Tuesday, January 25, 2011

Man Can Cook # 7 - Entry Level Offal v2.0 - Turn The Other Cheek

Kathy dreads it when I come along to the Farmers Market because when I see all the goodies, the wheels in my head start turning and before you can say “Certified Organic Horseshit” I’ve planned out and purchased the next 3-4 night’s meals…usually with little regard to the cost. So yeah…I’m not a cheap date, but at least I’m easy. 

This post is something of a follow-up to my piece on New Orleans from December. Therein I described a meal that Kathy and I enjoyed at Cochon. One of the highlights of the meal was a “Paneed Pork Cheeks with Boston Baked Peanuts” that would flat knock your hat in the creek. “Good” doesn’t even begin to describe it.

But I digress…the point here was that while wandering the aisles of the market I discovered a gentleman from “Full of Life Farm” (   http://www.fulloflifefarm.com/  ) who had all manner of great prime cuts and offal. I purchased some spectacular nitrite-free slab bacon but what really caught my eye was a 3lb package of pork cheeks.

My head spun…My mind whirled…I gazed at Kathy with a wild look in my eyes and giggled like a pyromaniac at a gasoline refinery. I exclaimed, “Its mutha-flippin-ON! We’re having the pork cheeks from Cochon!”

The pork cheek is a brilliant little nugget of happiness. To figure out where it comes from, grit your teeth and feel the muscle in the side of your jaw. That jaw muscle is also used in one of the more brilliant bits of Charcuterie and the key to a traditional Pasta Carbonara, the Guanciale. In this case however, this rather tough little nugget of meat & fat would be transformed into a tender, juicy and mouth watering morsel of pork with a light fried crust alongside a seemingly bizarre side dish, Boston Baked Peanuts and garnished by some home-made pickled veggies. 

My first task was in deconstructing the dish. “Paneed Pork Cheeks” threw me for a loop at first. “Paneed” in Cajun parlance simply means breaded and pan fried. I knew that if I simply tried to pan fry these things they’d be tougher than boot leather and greasier than Mike Ness’ hair. I decided that the only way to make it work would be to first lightly sear them then braise them for a couple of hours to get them just shy of being fork-tender. We braised them in white wine, a tbsp of whole pepper-corns and a couple of bay leaves.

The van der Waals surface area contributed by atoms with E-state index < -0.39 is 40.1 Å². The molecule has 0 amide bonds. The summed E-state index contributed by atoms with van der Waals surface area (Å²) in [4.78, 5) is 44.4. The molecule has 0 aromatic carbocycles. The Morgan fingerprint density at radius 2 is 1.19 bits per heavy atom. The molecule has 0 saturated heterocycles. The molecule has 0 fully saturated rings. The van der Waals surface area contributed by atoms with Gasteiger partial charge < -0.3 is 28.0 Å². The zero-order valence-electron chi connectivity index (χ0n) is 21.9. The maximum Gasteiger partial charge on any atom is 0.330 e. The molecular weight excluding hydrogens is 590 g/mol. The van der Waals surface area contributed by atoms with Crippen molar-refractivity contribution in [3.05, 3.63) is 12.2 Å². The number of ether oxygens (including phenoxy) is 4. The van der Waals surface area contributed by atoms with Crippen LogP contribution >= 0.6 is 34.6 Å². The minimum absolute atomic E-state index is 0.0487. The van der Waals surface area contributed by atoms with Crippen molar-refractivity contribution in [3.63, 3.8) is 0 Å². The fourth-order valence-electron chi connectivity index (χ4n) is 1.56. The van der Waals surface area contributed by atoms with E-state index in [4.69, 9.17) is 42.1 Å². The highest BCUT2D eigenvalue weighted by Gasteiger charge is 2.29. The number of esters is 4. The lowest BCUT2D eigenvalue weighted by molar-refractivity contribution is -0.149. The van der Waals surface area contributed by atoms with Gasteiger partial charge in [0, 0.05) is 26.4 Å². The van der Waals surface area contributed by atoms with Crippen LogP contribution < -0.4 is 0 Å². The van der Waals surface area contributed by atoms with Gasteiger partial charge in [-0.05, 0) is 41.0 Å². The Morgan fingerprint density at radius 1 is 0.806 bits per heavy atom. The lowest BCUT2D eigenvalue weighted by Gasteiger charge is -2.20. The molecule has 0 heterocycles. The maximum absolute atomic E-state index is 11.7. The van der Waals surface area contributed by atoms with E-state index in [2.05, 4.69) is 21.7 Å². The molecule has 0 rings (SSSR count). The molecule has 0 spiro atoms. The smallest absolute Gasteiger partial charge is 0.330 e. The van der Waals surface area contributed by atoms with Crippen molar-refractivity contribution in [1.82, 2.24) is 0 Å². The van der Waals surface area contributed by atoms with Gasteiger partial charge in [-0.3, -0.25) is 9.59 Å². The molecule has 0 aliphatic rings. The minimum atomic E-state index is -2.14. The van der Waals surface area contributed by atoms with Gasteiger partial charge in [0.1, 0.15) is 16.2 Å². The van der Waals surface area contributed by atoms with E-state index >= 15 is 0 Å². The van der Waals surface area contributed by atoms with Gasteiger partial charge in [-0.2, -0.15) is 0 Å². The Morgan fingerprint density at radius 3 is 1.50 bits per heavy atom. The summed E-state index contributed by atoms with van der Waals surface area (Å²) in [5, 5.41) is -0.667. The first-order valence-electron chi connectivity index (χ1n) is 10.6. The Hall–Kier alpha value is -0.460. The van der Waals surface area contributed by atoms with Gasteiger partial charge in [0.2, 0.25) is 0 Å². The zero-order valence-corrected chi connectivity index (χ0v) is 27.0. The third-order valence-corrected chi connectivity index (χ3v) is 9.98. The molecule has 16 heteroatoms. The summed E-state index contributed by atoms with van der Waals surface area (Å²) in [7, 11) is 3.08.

After the braise I gave them a flour/egg/breadcrumb dredge before a light fry to finish them off. 

The side-dish as well took a little bit of work to figure out though the hardest part was shelling and skinning 2lbs of peanuts…if you can find them already cleaned buy them. Doing it yourself is a giant pain in the arse but in the end it was TOTALLY worth it. After that I compared a number of “Boston Baked Beans” recipes and arrived at the following:

  • 1/3lb of good bacon (I used some of the brilliant stuff from “Full of Life Farm”)
  • ½ large yellow onion – julienned
  • 1/2c molasses
  • 2tsp kosher salt
  • 1tsp fresh cracked pepper
  • ½ tsp dry mustard
  • 1/3c brown sugar
  • 1tbsp Worcestershire sauce
  • Enough warm water to nearly cover the beans in bowl
  • Pinch of crushed red pepper

Chop the bacon into ¼” lardon and line the bottom of your baking dish with it. Then drop in the shelled and skinned peanuts (did I mention what a pain that was?) along with the onions. Combine your wet ingredients with the dry in a separate bowl then add to the baking dish. Cover with foil and pop it in a 350deg oven for about 3hrs, then remove the foil and continue to cook until the liquid has reduced into a rich & thick sauce.

Careful with this thing when you pull it out of the oven, the sauce is hot and sticky. I couldn’t help but be reminded of the band Cortex’s “Napalm Sticks to Kids”.

The remaining bit of the meal was pickled radishes and cauliflower that Kathy made. She used a hefty portion of Turmeric in the pickling brine, hence the gorgeous yellow-orange color. They were fantastic and the bright flavor, crispiness and acidity were the perfect compliment to the richness of the Pork Cheeks and sweetness of the Boston Baked Peanuts. 

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